Oral Preexposure Prophylaxis for HIV — Another Arrow in the Quiver?

New England Journal of Medicine (Impact Factor: 55.87). 12/2010; 363(27):2663-5. DOI: 10.1056/NEJMe1012929
Source: PubMed
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    • "This low level of TSPY4 could also be visualized by agarose gel electrophoresis (white arrow). been the " Achilles' heel " of several microbicide and oral preexposure prophylaxis trials [27] [28] [29] [30]. The efficacy of a topical microbicide or contraceptive requires inhibitory concentrations of the active ingredient be present at or around the act of intercourse. "
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    ABSTRACT: Background: Developing an objective, reliable method to determine semen exposure in cervicovaginal fluids is important for accurately studying the efficacy of vaginal microbicides and contraceptives. Y-chromosome biomarkers offer better stability, sensitivity, and specificity than protein biomarkers. TSPY4 belongs to the TSPY (testis-specific protein Y-encoded) family of homologous genes on the Y-chromosome. Using a multiplex PCR amplifying TSPY4, amelogenin, and Sex-determining region in the Y chromosome (SRY), our objective was to determine whether a gene in the TSPY family was a more sensitive marker of semen exposure in cervicovaginal fluids than SRY. Study design: The multiplex polymerase chain reaction (PCR) was developed using sperm and vaginal epithelial (female) DNA. Diluted sperm DNA and mixed male/female DNA was used to determine the sensitivity of the multiplex PCR. Potential interference of TSPY4 amplification by components in cervicovaginal and seminal fluids was determined. TSPY4 and SRY amplification was also investigated in women participating in a separate IRB-approved clinical study in which cervicovaginal swab DNA was collected before semen exposure and at various time points after exposure. Results: TSPY4, SRY, and amelogenin were amplified in sperm DNA, but only amelogenin in female DNA. The limit of sperm DNA from which TSPY4 could be amplified was lower than SRY (4 pg vs 80 pg). TSPY4 could also be amplified from mixed male/female DNA. Amplification was not affected by cervicovaginal and seminal components. Using cervicovaginal swab DNA from three women before and after semen exposure, TSPY4 was detected up to 72 h post exposure while SRY detection was observed up to 24-48 h. TSPY4 was detected up to 7 days post exposure in one out of three women. Conclusions: We have demonstrated that TSPY4 is a new sensitive, and sperm-specific biomarker. The multiplex PCR incorporating this new biomarker has potential to be an objective measure for determining semen exposure in clinical trials of vaginal products such as contraceptives and HIV pre/post-exposure prophylaxis agents.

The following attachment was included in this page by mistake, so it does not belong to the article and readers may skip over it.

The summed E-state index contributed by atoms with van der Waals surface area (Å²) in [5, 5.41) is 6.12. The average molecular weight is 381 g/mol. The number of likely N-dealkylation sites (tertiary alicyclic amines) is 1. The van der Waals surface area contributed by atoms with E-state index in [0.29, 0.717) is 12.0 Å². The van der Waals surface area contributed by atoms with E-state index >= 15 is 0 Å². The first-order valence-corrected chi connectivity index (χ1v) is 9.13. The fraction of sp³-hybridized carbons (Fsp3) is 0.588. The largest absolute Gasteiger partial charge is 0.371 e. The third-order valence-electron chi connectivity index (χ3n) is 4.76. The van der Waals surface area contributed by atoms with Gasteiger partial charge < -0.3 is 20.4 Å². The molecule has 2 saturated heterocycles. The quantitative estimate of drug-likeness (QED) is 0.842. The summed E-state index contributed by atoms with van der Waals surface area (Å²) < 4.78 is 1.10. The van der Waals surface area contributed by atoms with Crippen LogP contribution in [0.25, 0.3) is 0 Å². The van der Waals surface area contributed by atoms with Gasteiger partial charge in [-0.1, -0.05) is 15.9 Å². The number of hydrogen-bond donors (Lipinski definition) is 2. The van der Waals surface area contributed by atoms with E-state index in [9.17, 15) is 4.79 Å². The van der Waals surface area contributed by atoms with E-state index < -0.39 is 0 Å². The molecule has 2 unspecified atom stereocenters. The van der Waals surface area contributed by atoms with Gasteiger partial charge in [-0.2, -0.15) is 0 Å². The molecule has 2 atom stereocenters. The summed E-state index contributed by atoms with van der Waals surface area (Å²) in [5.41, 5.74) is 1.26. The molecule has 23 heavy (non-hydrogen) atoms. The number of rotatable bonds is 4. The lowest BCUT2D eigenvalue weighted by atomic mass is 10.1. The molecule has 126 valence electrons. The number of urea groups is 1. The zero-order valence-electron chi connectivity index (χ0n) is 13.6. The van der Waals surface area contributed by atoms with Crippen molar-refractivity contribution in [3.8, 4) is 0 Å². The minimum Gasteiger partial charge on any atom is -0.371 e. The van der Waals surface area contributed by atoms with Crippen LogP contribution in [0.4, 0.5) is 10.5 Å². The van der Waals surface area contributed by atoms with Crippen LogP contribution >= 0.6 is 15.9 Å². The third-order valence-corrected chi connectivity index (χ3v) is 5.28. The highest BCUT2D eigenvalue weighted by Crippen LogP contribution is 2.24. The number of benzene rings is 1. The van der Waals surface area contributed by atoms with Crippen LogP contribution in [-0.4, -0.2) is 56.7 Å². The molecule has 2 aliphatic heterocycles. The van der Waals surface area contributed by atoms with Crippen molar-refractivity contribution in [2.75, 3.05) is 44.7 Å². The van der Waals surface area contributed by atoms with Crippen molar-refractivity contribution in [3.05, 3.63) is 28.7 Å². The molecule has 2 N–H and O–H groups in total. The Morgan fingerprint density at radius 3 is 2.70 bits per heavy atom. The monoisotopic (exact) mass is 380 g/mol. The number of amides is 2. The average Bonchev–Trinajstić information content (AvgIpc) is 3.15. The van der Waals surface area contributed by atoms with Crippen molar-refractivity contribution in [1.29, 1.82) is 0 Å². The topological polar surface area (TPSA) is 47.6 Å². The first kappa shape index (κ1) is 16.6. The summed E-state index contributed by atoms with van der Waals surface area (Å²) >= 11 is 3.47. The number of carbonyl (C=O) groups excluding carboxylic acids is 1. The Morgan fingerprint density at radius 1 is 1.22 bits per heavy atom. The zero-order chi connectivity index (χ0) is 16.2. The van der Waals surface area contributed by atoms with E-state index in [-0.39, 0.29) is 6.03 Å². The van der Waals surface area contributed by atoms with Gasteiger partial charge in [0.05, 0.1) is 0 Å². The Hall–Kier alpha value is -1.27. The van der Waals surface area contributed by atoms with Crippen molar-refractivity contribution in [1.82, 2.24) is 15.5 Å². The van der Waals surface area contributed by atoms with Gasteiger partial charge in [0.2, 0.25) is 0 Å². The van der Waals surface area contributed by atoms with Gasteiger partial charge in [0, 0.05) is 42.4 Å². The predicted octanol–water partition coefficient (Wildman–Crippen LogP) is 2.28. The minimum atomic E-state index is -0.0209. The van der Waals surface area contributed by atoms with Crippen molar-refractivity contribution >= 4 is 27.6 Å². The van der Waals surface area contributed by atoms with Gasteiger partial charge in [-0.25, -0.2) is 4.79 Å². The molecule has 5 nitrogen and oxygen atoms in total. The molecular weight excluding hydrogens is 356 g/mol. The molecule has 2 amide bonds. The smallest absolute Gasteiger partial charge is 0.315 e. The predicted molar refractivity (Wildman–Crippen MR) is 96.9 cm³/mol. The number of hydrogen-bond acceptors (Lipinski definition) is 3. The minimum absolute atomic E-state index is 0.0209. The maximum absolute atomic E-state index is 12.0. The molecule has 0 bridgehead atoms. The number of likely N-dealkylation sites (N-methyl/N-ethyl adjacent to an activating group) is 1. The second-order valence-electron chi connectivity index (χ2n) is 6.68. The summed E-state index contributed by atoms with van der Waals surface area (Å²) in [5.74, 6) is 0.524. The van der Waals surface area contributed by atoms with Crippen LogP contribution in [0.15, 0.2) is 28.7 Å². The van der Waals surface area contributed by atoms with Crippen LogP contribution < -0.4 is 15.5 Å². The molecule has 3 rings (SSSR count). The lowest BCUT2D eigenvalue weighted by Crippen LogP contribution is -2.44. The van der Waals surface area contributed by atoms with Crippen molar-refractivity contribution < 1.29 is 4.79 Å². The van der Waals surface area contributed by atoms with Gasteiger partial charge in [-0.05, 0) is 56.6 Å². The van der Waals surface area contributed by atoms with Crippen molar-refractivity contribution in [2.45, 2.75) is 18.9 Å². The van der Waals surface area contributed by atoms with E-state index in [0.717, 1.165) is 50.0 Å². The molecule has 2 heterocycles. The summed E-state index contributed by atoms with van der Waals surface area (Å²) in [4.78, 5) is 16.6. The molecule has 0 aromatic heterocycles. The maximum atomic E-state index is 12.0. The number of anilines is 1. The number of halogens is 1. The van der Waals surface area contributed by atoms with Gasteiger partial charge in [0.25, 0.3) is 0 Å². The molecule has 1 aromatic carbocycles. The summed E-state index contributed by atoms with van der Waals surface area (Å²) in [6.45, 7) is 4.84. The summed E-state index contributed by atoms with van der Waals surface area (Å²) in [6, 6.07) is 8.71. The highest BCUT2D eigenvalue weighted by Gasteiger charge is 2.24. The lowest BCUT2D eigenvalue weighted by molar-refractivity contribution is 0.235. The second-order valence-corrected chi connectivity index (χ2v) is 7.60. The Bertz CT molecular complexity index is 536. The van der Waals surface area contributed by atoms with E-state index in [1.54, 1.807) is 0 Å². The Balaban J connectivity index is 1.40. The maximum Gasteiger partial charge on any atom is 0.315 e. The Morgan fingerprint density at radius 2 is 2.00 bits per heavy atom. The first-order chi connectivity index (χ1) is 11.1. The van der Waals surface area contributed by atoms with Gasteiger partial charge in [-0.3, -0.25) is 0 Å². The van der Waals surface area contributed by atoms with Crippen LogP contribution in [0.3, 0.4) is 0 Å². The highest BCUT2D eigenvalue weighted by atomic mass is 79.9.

Contraception 12/2012; 88(3). DOI:10.1016/j.contraception.2012.11.022 · 2.34 Impact Factor
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    • "However, in the VOICE study, in women at high risk of acquiring HIV, 1% TDF gel arm used daily was no better than placebo. A study of daily oral TDF+ emtricitabine (FTC) in uninfected male couples reported a 44% reduction overall in HIV acquisition as compared to placebo; effectiveness was significantly affected by adherence [102, 103]. In the Partners PrEP study conducted in Kenya and Uganda among more than 1,400 HIV serodiscordant couples, the use of daily TDF or daily TDF/FTC by the uninfected partner was found to have an efficacy of 66% and 73%, respectively, compared to placebo, in reducing HIV transmission. "